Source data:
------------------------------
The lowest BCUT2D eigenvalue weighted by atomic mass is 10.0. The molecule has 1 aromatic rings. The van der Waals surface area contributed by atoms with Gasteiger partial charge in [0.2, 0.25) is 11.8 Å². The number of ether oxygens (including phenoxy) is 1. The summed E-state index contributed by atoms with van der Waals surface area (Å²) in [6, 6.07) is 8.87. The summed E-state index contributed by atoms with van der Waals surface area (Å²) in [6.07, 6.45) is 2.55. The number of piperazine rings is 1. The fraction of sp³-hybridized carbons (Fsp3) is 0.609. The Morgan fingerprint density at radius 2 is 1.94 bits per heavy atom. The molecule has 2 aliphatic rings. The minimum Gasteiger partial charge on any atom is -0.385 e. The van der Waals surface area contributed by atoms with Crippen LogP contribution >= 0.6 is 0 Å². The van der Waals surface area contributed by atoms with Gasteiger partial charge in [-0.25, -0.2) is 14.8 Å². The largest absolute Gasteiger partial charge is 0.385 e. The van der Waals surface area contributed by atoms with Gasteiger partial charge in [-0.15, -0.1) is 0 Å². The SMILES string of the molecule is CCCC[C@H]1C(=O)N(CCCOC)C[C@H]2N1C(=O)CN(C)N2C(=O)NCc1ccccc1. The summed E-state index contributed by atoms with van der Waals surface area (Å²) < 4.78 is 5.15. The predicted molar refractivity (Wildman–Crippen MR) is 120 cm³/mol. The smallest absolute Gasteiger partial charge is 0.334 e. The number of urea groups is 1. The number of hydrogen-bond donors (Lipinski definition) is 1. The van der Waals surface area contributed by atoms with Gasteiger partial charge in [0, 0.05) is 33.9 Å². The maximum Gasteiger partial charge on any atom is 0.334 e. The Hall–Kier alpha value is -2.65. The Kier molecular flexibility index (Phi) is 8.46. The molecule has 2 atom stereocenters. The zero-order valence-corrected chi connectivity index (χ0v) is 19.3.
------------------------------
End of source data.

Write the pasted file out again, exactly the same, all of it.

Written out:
The lowest BCUT2D eigenvalue weighted by atomic mass is 10.0. The molecule has 1 aromatic rings. The van der Waals surface area contributed by atoms with Gasteiger partial charge in [0.2, 0.25) is 11.8 Å². The number of ether oxygens (including phenoxy) is 1. The summed E-state index contributed by atoms with van der Waals surface area (Å²) in [6, 6.07) is 8.87. The summed E-state index contributed by atoms with van der Waals surface area (Å²) in [6.07, 6.45) is 2.55. The number of piperazine rings is 1. The fraction of sp³-hybridized carbons (Fsp3) is 0.609. The Morgan fingerprint density at radius 2 is 1.94 bits per heavy atom. The molecule has 2 aliphatic rings. The minimum Gasteiger partial charge on any atom is -0.385 e. The van der Waals surface area contributed by atoms with Crippen LogP contribution >= 0.6 is 0 Å². The van der Waals surface area contributed by atoms with Gasteiger partial charge in [-0.25, -0.2) is 14.8 Å². The largest absolute Gasteiger partial charge is 0.385 e. The van der Waals surface area contributed by atoms with Gasteiger partial charge in [-0.15, -0.1) is 0 Å². The SMILES string of the molecule is CCCC[C@H]1C(=O)N(CCCOC)C[C@H]2N1C(=O)CN(C)N2C(=O)NCc1ccccc1. The summed E-state index contributed by atoms with van der Waals surface area (Å²) < 4.78 is 5.15. The predicted molar refractivity (Wildman–Crippen MR) is 120 cm³/mol. The smallest absolute Gasteiger partial charge is 0.334 e. The number of urea groups is 1. The number of hydrogen-bond donors (Lipinski definition) is 1. The van der Waals surface area contributed by atoms with Gasteiger partial charge in [0, 0.05) is 33.9 Å². The maximum Gasteiger partial charge on any atom is 0.334 e. The Hall–Kier alpha value is -2.65. The Kier molecular flexibility index (Phi) is 8.46. The molecule has 2 atom stereocenters. The zero-order valence-corrected chi connectivity index (χ0v) is 19.3.